Living With Wildlife Take 1
Bird– the first thing to note if a baby has fallen from its nest is; is it fledgling or a nestling? A fledgling has some feathers and can perch and hop, a nestling has some tiny feathers with fluff or nothing. They usually can cry pretty loud, so let them cry and see if you can hear the parents answer. That way you will know which way to go. If you determine this little bird is a nestling then try and locate the nest. If you can put it back, then definitely do so. There is a myth that you can’t touch wildlife or the mother will reject it. NOT TRUE. Wildlife mothers are some of the best, bravest mothers and definitely don’t care if their baby stinks a little. With that said, if you cannot find the nest or cannot reach the nest, you can create a little makeshift nest and the mother will find that baby and feed it. Watch from a distance as baby cries and mama and papa feed. It’s always such a good feeling. If you do end up making a nest, look up on the internet what kind of bird you have and how to make a nest. Make sure your nest is safe from predators. If you end up needing to rescue your little bird, make sure it’s in a cardboard box nice and dry and dark. Keep it warm and call a rescue center.
If it’s a fledgling, possibly you will be scolded by the parents, especially the Black Phoebes, (they finish their flight training on the ground). If it is a fledgling, keep your distance as well as your pets distance, that’s the best way you can help, by protecting them. If you see that they are hopping into the busy street or some danger, go ahead and pick them up and take them back to their nest spot. You can keep tabs from afar, but do not interfere with the flight training. The parents are watching somewhere, or will return shortly.
Deer- a baby deer is called a fawn. The way you know it’s a fawn is it has spots. No spots? Not a baby no matter how small it is. If you see a fawn in the grass all alone looking abandoned, fear not, that baby is under strict instructions to stay put. So make sure to leave it alone and keep your dog away. Now, if you observe this baby for more than 48 hours and it looks like it’s mama is not coming back then please call the Sonoma Fawn Rescue 707-931-4550 and get advice. Another sign if a fawn is distressed is its little ears curl at the tips. If you see curled tips be sure to note when you speak to the fawn rescue.
Squirrel-Well, this is where it gets tricky. Mama Squirrels have been known to disown babies because of the … stink of we humans, but it’s not a given. So, what do we do if we see a baby squirrel? Let it cry, let it cry! Give it some hours, maybe all day if it’s warm enough. If it cries its little heart out and still no mama, scoop that baby up and get it warm. There are lots of suggestions online on how to make a nest box and get a baby squirrel warm. Squirrels can aspirate really easily. I absolutely recommend not nursing them at home unless you have been trained. You can also try and put it back in it’s nest and see what happens, please wear gloves or use a towel. Call for help.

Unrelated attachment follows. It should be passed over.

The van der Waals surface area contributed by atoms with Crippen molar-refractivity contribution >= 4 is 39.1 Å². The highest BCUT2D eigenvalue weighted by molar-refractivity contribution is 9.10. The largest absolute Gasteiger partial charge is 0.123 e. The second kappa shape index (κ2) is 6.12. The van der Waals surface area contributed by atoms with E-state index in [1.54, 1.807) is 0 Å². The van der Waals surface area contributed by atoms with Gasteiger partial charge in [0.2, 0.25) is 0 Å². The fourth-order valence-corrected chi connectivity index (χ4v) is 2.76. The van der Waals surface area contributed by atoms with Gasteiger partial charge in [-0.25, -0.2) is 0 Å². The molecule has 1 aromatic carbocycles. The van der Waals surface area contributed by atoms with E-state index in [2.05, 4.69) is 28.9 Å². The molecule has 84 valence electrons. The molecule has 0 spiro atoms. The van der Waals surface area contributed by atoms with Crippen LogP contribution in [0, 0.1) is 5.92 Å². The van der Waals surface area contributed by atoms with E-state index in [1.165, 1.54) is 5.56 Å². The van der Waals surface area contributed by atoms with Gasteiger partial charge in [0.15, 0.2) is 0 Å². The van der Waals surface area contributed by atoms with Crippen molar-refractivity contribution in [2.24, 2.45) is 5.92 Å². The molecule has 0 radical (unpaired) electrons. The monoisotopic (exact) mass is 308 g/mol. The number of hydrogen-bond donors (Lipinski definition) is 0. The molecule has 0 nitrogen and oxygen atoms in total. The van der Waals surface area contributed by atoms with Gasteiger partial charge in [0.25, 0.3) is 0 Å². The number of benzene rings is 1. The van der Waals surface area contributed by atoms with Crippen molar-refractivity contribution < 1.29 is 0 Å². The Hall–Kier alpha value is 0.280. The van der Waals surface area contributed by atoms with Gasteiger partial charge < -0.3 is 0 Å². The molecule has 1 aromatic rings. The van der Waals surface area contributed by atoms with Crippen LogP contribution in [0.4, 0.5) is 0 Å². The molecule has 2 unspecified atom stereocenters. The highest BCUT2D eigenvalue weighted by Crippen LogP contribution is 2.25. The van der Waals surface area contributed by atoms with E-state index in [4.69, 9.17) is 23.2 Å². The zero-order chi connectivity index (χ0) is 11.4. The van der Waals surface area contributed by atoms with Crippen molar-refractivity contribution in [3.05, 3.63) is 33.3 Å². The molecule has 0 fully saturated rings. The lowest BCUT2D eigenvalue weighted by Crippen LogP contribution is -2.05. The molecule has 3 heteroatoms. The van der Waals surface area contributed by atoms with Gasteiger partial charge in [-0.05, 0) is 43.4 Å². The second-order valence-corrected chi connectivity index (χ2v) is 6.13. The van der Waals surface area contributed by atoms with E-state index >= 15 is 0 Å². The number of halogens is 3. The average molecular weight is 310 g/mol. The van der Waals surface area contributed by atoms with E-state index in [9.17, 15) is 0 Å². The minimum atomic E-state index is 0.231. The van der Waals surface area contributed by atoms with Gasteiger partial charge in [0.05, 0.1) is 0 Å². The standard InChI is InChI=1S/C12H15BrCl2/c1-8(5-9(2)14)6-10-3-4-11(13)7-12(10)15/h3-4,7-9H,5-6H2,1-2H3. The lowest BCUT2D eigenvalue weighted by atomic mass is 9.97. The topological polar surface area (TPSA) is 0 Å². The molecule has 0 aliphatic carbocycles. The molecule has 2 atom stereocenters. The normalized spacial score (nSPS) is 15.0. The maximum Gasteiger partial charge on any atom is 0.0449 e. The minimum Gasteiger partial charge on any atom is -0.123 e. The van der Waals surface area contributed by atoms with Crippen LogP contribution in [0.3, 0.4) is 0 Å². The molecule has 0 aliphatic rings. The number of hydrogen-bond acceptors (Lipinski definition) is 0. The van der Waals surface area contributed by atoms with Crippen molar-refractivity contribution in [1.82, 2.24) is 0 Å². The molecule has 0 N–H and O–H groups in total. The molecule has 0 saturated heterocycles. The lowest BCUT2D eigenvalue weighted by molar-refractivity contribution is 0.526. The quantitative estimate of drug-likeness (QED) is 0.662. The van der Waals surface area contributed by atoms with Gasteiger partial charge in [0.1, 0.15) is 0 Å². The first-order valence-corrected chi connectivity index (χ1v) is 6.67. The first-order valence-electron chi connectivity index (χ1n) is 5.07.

HARE- Mama’s have between 2-4 babies per litter, baby hares are called leverets. They are born fully furred and eyes open. They too, like the fawns, have been given strict orders to stay in place and do not move whilst mom forages. If you come upon these babies after 48 hours and still no mom, scoop them up, get them warm, and call your local rehab.
BATS- Baby bats are called pups. They are born in June usually and take a few weeks to wean. It is of utmost importance to not do exclusion during this time or the babies will all die. Wildlife Exclusion is when we have wildlife living in our house and we need to get them out and make sure they don’t get back in. When I say exclusion for bats, I am referring to making a one way door to get rid of bats in your attic or wall. Please wait until after mid August or even better, September to exclude them. If you find a little bat on the ground it may need help getting flight. With gloves you can hang it from a tree to help with take off! Read up on that one…
ELK- Don’t even look at them… stay away from any elk in general, especially the calves. Whoo… that was a close one.
Foxes- IF you are lucky enough to have foxes denning under your deck or your house, fear not. Just enjoy. Yes, there may be an extra dropping or two, but they will repay you kindly by being the best rodent control you’ll ever have. They do not bother cats so don’t worry about that either. Their cubs/kits usually can eat solid food and go explore with parents around 4-6 weeks. So, in a couple months everyone will move out and all is good. Here in Mendocino we only have grey foxes, some of the oldest species of fox. Even though they have some rust on them, they are our beloved greys.
Here are some extra tips for helping keep our wild babies safe:
- Try and do tree work in the winter
- Try and keep cats and dogs on leashes or with bells (bells don’t work so great, but it’s something)
- Be aware of your backyard and who lives there
Wildlife has been there with us from the beginning. It’s where we come from, it is our first teacher. Enjoy the spring! Maybe make a journal of who lives with you.